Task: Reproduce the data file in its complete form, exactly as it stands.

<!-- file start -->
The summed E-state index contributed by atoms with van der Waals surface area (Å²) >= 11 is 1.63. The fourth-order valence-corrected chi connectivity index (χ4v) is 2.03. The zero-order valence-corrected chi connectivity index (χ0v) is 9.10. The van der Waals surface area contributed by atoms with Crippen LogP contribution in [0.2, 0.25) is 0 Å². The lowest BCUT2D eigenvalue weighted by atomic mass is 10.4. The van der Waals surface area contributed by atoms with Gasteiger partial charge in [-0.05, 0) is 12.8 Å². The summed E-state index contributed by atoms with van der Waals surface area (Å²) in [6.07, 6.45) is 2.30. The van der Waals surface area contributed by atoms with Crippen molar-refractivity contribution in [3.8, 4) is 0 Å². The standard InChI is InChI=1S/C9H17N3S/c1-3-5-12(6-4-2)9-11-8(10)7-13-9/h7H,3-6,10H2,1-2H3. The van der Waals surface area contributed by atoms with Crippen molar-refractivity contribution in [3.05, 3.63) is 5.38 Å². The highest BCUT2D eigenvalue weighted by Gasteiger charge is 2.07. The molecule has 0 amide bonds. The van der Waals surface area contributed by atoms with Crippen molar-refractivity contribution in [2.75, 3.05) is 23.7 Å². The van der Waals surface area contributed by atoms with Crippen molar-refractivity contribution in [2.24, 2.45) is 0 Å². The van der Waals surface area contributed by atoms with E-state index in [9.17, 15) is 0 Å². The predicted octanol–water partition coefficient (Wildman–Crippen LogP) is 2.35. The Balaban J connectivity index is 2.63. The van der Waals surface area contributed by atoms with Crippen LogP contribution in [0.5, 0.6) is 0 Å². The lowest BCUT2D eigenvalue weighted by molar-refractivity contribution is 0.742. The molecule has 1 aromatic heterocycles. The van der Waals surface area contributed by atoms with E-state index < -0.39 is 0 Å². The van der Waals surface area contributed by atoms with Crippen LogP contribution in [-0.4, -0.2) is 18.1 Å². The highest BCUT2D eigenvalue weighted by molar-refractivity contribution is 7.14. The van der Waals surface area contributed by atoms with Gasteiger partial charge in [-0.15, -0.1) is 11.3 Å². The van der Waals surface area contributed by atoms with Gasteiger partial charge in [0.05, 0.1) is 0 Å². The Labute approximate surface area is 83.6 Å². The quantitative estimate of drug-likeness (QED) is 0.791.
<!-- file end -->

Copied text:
The summed E-state index contributed by atoms with van der Waals surface area (Å²) >= 11 is 1.63. The fourth-order valence-corrected chi connectivity index (χ4v) is 2.03. The zero-order valence-corrected chi connectivity index (χ0v) is 9.10. The van der Waals surface area contributed by atoms with Crippen LogP contribution in [0.2, 0.25) is 0 Å². The lowest BCUT2D eigenvalue weighted by atomic mass is 10.4. The van der Waals surface area contributed by atoms with Gasteiger partial charge in [-0.05, 0) is 12.8 Å². The summed E-state index contributed by atoms with van der Waals surface area (Å²) in [6.07, 6.45) is 2.30. The van der Waals surface area contributed by atoms with Crippen molar-refractivity contribution in [3.8, 4) is 0 Å². The standard InChI is InChI=1S/C9H17N3S/c1-3-5-12(6-4-2)9-11-8(10)7-13-9/h7H,3-6,10H2,1-2H3. The van der Waals surface area contributed by atoms with Crippen molar-refractivity contribution in [3.05, 3.63) is 5.38 Å². The highest BCUT2D eigenvalue weighted by Gasteiger charge is 2.07. The molecule has 0 amide bonds. The van der Waals surface area contributed by atoms with Crippen molar-refractivity contribution in [2.75, 3.05) is 23.7 Å². The van der Waals surface area contributed by atoms with Crippen molar-refractivity contribution in [2.24, 2.45) is 0 Å². The van der Waals surface area contributed by atoms with E-state index in [9.17, 15) is 0 Å². The predicted octanol–water partition coefficient (Wildman–Crippen LogP) is 2.35. The Balaban J connectivity index is 2.63. The van der Waals surface area contributed by atoms with Crippen LogP contribution in [0.5, 0.6) is 0 Å². The lowest BCUT2D eigenvalue weighted by molar-refractivity contribution is 0.742. The molecule has 1 aromatic heterocycles. The van der Waals surface area contributed by atoms with E-state index < -0.39 is 0 Å². The van der Waals surface area contributed by atoms with Crippen LogP contribution in [-0.4, -0.2) is 18.1 Å². The highest BCUT2D eigenvalue weighted by molar-refractivity contribution is 7.14. The van der Waals surface area contributed by atoms with Gasteiger partial charge in [-0.15, -0.1) is 11.3 Å². The van der Waals surface area contributed by atoms with Gasteiger partial charge in [0.05, 0.1) is 0 Å². The Labute approximate surface area is 83.6 Å². The quantitative estimate of drug-likeness (QED) is 0.791.